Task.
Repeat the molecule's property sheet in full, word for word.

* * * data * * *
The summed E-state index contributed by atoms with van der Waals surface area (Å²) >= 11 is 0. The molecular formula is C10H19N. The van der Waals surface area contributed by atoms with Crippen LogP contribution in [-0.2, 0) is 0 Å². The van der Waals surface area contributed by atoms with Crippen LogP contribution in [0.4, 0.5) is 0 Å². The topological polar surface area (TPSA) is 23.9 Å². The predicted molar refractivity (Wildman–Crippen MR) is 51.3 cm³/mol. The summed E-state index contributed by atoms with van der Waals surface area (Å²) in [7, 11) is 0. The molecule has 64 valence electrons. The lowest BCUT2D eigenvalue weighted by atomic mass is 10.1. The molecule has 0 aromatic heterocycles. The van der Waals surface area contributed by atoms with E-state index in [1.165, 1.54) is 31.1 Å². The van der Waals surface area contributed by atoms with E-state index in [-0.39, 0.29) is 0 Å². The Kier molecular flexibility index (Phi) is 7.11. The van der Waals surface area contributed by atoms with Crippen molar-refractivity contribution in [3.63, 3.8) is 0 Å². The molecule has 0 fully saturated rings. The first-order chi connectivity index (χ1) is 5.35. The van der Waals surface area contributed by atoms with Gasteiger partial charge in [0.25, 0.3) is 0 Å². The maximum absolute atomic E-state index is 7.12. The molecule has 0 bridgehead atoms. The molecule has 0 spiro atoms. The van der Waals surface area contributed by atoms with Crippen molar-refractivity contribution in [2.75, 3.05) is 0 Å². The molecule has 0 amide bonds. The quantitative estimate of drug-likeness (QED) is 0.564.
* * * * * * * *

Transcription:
The summed E-state index contributed by atoms with van der Waals surface area (Å²) >= 11 is 0. The molecular formula is C10H19N. The van der Waals surface area contributed by atoms with Crippen LogP contribution in [-0.2, 0) is 0 Å². The van der Waals surface area contributed by atoms with Crippen LogP contribution in [0.4, 0.5) is 0 Å². The topological polar surface area (TPSA) is 23.9 Å². The predicted molar refractivity (Wildman–Crippen MR) is 51.3 cm³/mol. The summed E-state index contributed by atoms with van der Waals surface area (Å²) in [7, 11) is 0. The molecule has 64 valence electrons. The lowest BCUT2D eigenvalue weighted by atomic mass is 10.1. The molecule has 0 aromatic heterocycles. The van der Waals surface area contributed by atoms with E-state index in [1.165, 1.54) is 31.1 Å². The van der Waals surface area contributed by atoms with E-state index in [-0.39, 0.29) is 0 Å². The Kier molecular flexibility index (Phi) is 7.11. The van der Waals surface area contributed by atoms with Crippen molar-refractivity contribution in [3.63, 3.8) is 0 Å². The molecule has 0 fully saturated rings. The first-order chi connectivity index (χ1) is 5.35. The van der Waals surface area contributed by atoms with Gasteiger partial charge in [0.25, 0.3) is 0 Å². The maximum absolute atomic E-state index is 7.12. The molecule has 0 bridgehead atoms. The molecule has 0 spiro atoms. The van der Waals surface area contributed by atoms with Crippen molar-refractivity contribution in [2.75, 3.05) is 0 Å². The molecule has 0 amide bonds. The quantitative estimate of drug-likeness (QED) is 0.564.